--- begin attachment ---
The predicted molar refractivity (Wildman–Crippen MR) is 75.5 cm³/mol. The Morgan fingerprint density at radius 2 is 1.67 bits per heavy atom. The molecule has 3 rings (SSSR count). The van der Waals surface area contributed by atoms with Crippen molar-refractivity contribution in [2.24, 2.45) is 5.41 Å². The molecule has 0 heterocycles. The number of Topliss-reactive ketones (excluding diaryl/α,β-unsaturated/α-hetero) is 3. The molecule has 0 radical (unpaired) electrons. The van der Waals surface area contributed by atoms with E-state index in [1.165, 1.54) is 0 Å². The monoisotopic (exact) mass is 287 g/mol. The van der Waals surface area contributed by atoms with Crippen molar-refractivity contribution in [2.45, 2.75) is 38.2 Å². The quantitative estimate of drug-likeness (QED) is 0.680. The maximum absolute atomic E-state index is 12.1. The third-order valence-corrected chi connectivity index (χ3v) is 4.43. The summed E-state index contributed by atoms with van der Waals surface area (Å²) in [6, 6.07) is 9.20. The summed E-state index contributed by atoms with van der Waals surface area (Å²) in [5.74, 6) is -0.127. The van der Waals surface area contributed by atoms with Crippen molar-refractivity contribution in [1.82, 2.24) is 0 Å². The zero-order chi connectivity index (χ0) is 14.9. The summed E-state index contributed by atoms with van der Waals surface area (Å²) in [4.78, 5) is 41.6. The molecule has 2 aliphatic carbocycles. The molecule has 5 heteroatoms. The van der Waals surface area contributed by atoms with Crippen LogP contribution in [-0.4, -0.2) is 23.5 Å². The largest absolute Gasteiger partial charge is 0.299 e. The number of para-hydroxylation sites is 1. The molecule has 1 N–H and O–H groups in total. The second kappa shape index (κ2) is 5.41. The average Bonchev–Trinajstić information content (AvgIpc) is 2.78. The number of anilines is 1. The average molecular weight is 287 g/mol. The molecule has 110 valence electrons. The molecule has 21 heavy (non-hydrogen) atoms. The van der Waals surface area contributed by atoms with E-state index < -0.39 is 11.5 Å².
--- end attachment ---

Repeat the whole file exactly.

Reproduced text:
The predicted molar refractivity (Wildman–Crippen MR) is 75.5 cm³/mol. The Morgan fingerprint density at radius 2 is 1.67 bits per heavy atom. The molecule has 3 rings (SSSR count). The van der Waals surface area contributed by atoms with Crippen molar-refractivity contribution in [2.24, 2.45) is 5.41 Å². The molecule has 0 heterocycles. The number of Topliss-reactive ketones (excluding diaryl/α,β-unsaturated/α-hetero) is 3. The molecule has 0 radical (unpaired) electrons. The van der Waals surface area contributed by atoms with E-state index in [1.165, 1.54) is 0 Å². The monoisotopic (exact) mass is 287 g/mol. The van der Waals surface area contributed by atoms with Crippen molar-refractivity contribution in [2.45, 2.75) is 38.2 Å². The quantitative estimate of drug-likeness (QED) is 0.680. The maximum absolute atomic E-state index is 12.1. The third-order valence-corrected chi connectivity index (χ3v) is 4.43. The summed E-state index contributed by atoms with van der Waals surface area (Å²) in [6, 6.07) is 9.20. The summed E-state index contributed by atoms with van der Waals surface area (Å²) in [5.74, 6) is -0.127. The van der Waals surface area contributed by atoms with Crippen molar-refractivity contribution in [1.82, 2.24) is 0 Å². The zero-order chi connectivity index (χ0) is 14.9. The summed E-state index contributed by atoms with van der Waals surface area (Å²) in [4.78, 5) is 41.6. The molecule has 2 aliphatic carbocycles. The molecule has 5 heteroatoms. The van der Waals surface area contributed by atoms with Crippen LogP contribution in [-0.4, -0.2) is 23.5 Å². The largest absolute Gasteiger partial charge is 0.299 e. The number of para-hydroxylation sites is 1. The molecule has 1 N–H and O–H groups in total. The second kappa shape index (κ2) is 5.41. The average Bonchev–Trinajstić information content (AvgIpc) is 2.78. The number of anilines is 1. The average molecular weight is 287 g/mol. The molecule has 110 valence electrons. The molecule has 21 heavy (non-hydrogen) atoms. The van der Waals surface area contributed by atoms with E-state index < -0.39 is 11.5 Å².